The gold standard of home broadband, fibre to the premises (FTTP) means exactly that – a fibre optic cable running right to your home. It’s by far the fastest type of broadband available today, featuring download speeds up to 2 Gbps and upload speeds typically around 100 Mbps. In other words, it’s already fast enough to handle anything you can throw at it today and is ready for anything you’re likely to need in the next decade or so.
On top of that, the technology used to make FTTP work is nowhere near maxed out. Fibre optic cables can theoretically carry data at up to 1 terabit per second – that’s 500 times today’s speeds. So, if FTTP is an option where you live, and you’re willing to pay for it, it’s the most future-proof option there is.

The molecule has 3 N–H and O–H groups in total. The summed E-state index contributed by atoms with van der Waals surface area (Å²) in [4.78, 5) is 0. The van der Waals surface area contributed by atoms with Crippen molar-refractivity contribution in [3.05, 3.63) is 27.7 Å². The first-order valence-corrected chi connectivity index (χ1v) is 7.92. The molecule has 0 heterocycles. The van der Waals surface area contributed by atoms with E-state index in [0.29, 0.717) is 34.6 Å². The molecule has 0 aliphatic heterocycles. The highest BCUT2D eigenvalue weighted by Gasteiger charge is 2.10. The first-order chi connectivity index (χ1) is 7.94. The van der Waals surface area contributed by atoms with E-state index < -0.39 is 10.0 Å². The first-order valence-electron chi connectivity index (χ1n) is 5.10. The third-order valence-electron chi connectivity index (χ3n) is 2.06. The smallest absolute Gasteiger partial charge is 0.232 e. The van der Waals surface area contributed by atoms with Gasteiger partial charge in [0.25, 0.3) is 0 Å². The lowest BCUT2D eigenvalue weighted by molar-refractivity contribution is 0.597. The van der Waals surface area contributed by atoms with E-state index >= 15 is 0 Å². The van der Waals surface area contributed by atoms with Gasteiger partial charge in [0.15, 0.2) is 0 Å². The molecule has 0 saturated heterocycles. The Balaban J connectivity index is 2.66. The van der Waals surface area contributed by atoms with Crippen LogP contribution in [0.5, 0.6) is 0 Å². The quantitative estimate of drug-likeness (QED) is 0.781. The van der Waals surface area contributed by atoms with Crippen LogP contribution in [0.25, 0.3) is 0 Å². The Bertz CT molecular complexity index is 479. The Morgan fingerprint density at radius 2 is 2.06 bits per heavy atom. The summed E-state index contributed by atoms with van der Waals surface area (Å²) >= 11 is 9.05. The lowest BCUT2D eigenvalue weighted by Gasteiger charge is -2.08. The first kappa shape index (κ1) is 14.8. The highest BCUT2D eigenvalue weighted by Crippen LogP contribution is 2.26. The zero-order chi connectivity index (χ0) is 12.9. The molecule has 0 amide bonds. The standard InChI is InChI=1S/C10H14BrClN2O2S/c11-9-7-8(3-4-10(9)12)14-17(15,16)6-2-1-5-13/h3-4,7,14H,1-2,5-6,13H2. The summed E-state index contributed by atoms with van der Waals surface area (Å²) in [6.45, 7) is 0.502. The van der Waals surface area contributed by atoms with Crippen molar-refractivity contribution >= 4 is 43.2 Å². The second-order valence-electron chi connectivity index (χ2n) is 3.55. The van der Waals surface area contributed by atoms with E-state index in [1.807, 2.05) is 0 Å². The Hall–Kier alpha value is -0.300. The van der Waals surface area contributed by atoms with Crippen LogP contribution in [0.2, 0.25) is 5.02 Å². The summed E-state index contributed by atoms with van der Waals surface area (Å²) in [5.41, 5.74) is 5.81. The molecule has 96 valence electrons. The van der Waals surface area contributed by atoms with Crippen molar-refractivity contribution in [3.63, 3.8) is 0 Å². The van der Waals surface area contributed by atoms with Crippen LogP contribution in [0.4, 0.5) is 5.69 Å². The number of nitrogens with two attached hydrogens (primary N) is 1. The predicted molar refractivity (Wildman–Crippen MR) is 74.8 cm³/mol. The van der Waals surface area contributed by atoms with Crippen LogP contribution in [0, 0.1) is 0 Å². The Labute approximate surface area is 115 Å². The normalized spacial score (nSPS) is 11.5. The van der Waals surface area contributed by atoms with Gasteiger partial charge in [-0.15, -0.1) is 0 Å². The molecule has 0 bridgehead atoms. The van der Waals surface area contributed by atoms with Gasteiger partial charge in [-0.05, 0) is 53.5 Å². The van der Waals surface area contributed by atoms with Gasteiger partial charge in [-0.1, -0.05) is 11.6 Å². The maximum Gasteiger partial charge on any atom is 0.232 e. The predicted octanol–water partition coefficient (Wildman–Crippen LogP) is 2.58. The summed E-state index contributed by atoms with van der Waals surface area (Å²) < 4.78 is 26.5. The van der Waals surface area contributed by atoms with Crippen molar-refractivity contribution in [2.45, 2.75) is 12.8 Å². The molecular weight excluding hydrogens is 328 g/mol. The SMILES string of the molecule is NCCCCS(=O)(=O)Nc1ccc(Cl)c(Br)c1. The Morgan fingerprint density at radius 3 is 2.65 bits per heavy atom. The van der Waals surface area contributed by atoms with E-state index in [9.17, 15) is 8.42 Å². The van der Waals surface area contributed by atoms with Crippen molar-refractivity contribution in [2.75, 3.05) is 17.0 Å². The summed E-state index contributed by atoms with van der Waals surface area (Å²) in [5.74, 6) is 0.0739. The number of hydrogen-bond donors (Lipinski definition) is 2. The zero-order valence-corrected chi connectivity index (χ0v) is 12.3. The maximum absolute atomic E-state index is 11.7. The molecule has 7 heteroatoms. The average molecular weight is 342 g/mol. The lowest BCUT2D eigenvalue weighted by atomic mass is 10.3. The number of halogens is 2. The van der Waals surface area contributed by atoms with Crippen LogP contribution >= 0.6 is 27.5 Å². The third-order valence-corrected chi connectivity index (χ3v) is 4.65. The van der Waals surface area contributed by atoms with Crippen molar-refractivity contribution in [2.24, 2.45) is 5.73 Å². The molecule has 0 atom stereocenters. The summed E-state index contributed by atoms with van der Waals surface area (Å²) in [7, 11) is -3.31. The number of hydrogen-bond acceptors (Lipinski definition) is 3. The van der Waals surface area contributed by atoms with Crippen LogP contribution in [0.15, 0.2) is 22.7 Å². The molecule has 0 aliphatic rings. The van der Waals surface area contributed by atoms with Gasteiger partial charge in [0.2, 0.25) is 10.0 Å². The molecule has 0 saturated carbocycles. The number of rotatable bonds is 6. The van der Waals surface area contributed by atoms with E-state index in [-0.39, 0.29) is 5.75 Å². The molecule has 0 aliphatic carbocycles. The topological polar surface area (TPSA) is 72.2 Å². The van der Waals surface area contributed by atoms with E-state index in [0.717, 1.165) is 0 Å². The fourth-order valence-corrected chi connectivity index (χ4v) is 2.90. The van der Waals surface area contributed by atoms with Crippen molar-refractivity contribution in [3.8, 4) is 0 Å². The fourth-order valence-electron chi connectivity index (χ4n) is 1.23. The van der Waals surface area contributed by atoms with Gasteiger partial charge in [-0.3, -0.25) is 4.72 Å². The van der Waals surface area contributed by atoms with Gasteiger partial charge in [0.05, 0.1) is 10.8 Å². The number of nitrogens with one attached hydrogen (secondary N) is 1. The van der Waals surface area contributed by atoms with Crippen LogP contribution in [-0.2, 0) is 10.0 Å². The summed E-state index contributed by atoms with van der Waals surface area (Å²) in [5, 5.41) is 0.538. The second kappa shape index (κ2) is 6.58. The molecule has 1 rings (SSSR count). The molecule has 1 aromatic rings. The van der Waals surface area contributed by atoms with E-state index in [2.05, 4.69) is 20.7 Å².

The Bottom Line
It’s worth noting that there’s no such thing as the right broadband for everyone. If you never stream video and don’t work from home, you can likely make do with an ADSL connection for as long as it’s offered as an option. But the truth is, as more and more of our lives get digitized, there aren’t very many people that fit into that category anymore.
But now that you know what your options are – and more importantly understand their limitations – you can shop for broadband with an eye on today’s needs as well as tomorrow’s. Whatever you do, though, make sure to always check that you’re getting what you pay for. If you don’t, understanding the technology is meaningless. At the end of the day, performance and reliability are all that matters when you just need your internet to work.